We’re continuing the theme of spy thrillers with our next writer, the mystery writer Phil Blackwood (Tom Selleck) from the romance film Her Alibi. Phil has been having a tough time of it currently, suffering from writer’s block with his latest writing efforts full of predictable plots and declining interest from the public. To cure this mental block, he attends the local court to get the creative juices flowing. He gets more than he bargains for when he locks eyes on the alluring Romanian defendant, Nina (Paulina Porizkova).

Over the period of weeks, Phil’s creative spark returns in the process of documenting his escapades with himself and Nina, embellishing reality through the eyes of his character and crafting his best piece of work in years. In the course of clearing the writer’s block, he also learns how to open himself up and love again.

Many writers in their careers struggle with writer’s block, and overcoming it for anyone is a great success. Phil Blackwood has been there and done that and come out the other side. If nothing else, that’s the real marker of success.

Joan Wilder – Romancing The Stone (1984)

Keeping ourselves in the 1980s romance niche, we’ve got the romance writer Joan Wilder (Kathleen Turner) from the adventure film Romancing the Stone. Like many writers in films, Joan is successful, writing best-selling hit after hit, but she doesn’t have a man, so her life is a mess, according to what we see at the start of the film. She’s the atypical cat lady living in an apartment alone in New York City. Enter in some scary gangsters from South America, a kidnapped sister, and an ill-placed truck, and just like that, Joan is introduced to the love interest, Jack T Colton (Michael Douglas), and the film really gets motoring along.

It turns out that the kidnapped sister has clues about this mysterious stone that she sent to Joan, which everyone is after, including Jack. During their jaunt across the jungle dodging police and one determined Danny DeVito, Joan and Jack become closer, and you can almost hear the lovely tune playing in Joan’s head as the dynamic duo survive dangerous encounters and bond over a stack of weed. During it, there’s that lingering doubt about Jack. Is he along for Joan or the stone?

In the end, Joan’s sister is saved, the stone is lost (?), and Joan returns back to New York to continue her life of lonely nights writing and thinking of Jack… oh wait, never mind, he’s here with a suspiciously shiny yacht to whisk her away on the voyage of her dreams. Now, is Joan successful? I mean, yeah, she’s a romance writer in the eighties with eighties Michael Douglas (hoo boy). Yeah, let’s put her in the successful column.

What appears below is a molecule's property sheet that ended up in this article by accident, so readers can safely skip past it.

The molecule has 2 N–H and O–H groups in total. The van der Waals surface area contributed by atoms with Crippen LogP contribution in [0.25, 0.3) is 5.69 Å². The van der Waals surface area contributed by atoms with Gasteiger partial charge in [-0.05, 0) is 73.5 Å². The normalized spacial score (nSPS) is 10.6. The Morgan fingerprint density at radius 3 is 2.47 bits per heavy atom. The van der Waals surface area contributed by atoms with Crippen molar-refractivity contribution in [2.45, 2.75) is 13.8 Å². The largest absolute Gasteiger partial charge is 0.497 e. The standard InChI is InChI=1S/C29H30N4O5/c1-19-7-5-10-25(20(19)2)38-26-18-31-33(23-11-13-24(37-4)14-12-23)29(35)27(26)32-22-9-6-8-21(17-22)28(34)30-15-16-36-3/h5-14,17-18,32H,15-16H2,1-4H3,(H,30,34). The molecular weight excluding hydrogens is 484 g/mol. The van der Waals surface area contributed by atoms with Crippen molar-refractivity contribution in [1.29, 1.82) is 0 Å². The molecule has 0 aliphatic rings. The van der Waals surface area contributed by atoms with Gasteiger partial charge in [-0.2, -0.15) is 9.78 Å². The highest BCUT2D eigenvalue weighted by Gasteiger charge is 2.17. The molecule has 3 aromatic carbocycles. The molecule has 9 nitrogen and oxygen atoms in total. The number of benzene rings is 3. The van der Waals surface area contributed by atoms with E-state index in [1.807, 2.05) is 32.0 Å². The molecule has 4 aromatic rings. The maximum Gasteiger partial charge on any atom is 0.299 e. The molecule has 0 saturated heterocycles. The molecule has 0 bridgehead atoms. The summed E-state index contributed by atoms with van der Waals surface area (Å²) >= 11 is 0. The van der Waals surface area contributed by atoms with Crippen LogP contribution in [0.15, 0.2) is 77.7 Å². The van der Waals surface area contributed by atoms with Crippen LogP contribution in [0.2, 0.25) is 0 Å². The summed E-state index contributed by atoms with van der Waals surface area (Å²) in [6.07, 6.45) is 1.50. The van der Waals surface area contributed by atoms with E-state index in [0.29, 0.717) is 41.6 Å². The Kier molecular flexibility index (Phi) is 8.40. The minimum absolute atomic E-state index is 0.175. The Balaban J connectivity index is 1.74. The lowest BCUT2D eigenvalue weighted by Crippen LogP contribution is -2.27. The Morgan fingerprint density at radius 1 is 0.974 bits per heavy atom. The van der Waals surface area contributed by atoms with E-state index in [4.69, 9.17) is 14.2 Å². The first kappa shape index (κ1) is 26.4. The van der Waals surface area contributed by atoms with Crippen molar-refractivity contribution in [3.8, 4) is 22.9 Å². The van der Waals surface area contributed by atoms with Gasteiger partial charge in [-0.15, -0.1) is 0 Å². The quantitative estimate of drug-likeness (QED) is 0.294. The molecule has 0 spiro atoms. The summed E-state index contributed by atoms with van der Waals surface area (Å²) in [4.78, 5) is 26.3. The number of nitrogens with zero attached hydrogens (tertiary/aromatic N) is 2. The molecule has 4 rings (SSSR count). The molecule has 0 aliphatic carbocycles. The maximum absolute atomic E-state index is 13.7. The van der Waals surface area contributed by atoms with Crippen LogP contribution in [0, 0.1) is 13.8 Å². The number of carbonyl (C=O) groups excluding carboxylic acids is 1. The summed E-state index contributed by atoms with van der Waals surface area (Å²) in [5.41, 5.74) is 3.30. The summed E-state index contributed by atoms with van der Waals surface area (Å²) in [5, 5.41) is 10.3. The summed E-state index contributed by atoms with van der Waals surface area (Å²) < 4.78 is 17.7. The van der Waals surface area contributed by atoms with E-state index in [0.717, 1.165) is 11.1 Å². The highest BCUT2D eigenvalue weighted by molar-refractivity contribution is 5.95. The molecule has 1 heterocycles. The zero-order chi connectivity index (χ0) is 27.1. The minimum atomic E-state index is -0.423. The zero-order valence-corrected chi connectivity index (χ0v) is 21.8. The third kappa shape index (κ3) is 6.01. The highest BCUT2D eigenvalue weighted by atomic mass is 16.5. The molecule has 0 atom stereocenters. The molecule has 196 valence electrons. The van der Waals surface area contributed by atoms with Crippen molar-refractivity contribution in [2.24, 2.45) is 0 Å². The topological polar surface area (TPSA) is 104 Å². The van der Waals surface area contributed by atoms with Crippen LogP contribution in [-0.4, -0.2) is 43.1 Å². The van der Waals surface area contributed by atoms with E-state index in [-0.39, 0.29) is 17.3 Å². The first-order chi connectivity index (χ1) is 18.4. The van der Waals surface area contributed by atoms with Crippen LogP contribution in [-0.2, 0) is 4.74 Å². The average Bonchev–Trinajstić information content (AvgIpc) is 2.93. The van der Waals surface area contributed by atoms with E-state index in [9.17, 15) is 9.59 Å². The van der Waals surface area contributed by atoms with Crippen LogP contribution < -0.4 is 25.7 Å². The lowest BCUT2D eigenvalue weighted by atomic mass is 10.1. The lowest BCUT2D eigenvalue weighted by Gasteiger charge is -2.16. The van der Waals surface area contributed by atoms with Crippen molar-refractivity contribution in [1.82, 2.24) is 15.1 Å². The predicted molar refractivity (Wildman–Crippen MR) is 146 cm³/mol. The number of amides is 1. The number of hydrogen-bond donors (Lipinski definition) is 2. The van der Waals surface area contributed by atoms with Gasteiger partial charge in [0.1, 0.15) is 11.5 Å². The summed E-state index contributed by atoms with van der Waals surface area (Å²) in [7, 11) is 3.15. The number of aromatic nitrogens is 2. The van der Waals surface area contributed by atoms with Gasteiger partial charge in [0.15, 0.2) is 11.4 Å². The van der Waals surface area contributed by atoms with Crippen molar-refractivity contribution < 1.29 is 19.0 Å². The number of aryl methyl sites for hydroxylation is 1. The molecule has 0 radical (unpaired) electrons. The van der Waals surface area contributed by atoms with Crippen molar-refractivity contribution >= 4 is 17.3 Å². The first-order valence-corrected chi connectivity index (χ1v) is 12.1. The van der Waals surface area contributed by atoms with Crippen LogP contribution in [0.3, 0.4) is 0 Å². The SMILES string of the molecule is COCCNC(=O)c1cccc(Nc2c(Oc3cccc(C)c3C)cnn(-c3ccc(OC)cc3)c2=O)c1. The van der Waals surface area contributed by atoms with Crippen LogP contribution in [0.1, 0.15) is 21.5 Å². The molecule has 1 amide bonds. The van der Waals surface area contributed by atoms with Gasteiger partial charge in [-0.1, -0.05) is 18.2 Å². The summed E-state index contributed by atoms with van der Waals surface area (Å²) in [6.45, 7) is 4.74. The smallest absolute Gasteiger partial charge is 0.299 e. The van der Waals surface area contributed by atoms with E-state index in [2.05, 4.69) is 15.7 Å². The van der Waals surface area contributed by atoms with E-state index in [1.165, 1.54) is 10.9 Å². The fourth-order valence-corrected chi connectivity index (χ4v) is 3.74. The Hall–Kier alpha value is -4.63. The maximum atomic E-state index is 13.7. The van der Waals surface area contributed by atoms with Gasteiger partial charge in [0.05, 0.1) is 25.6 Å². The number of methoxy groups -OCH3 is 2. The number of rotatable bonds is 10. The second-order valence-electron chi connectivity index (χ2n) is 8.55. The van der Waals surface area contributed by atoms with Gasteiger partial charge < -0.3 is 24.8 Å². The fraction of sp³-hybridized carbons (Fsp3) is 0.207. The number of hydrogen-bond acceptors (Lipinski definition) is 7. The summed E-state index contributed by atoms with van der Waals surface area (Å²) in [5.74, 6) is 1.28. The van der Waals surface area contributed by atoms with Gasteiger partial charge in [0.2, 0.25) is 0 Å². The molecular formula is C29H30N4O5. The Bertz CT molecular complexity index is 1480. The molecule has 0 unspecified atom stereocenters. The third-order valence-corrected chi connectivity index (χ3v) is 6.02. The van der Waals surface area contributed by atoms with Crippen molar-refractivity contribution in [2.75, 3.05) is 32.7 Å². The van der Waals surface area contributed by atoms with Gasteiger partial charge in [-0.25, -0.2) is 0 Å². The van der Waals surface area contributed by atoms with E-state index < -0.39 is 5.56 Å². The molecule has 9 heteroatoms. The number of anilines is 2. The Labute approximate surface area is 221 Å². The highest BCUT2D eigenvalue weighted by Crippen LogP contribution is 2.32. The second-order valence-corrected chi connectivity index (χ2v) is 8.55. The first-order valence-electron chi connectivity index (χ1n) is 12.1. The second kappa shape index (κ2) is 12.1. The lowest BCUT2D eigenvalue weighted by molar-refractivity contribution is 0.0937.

Richard Castle – Castle (2009 – 2016)

Ending our list with one of my favourite writers in fiction (and a favourite actor to boot), we’ve got the ever-exuberant Richard Castle (Nathan Fillion) from the eponymous Castle. A best-selling mystery writer with fans all over the world, Castle gets bored and decides to become a police consultant for the NYPD, being paired up with Detective Kate Beckett (Stana Katic) for years and eventually winning her over with his charm. He continues to write during this time and even launches a new series based (loosely) on the detective herself, which could best be described as ballsy.

A lot of writers struggle when going from an established series to something new, be that new characters, settings, or even new genres. Audiences can be fickle beasts even at the best of times with the biggest names in the business. The fact that Castle was able to switch tracks to write a brand new series and still have it sell gangbusters, even while helping the police crack cases as a day job, shows that whatever he’s writing, his audience must love him. That has to be the mark of a truly successful writer and, as such, he tops the list.

Have we missed any fictional writers that could topple Castle? What do you think makes writers successful? Let us know in the comments below.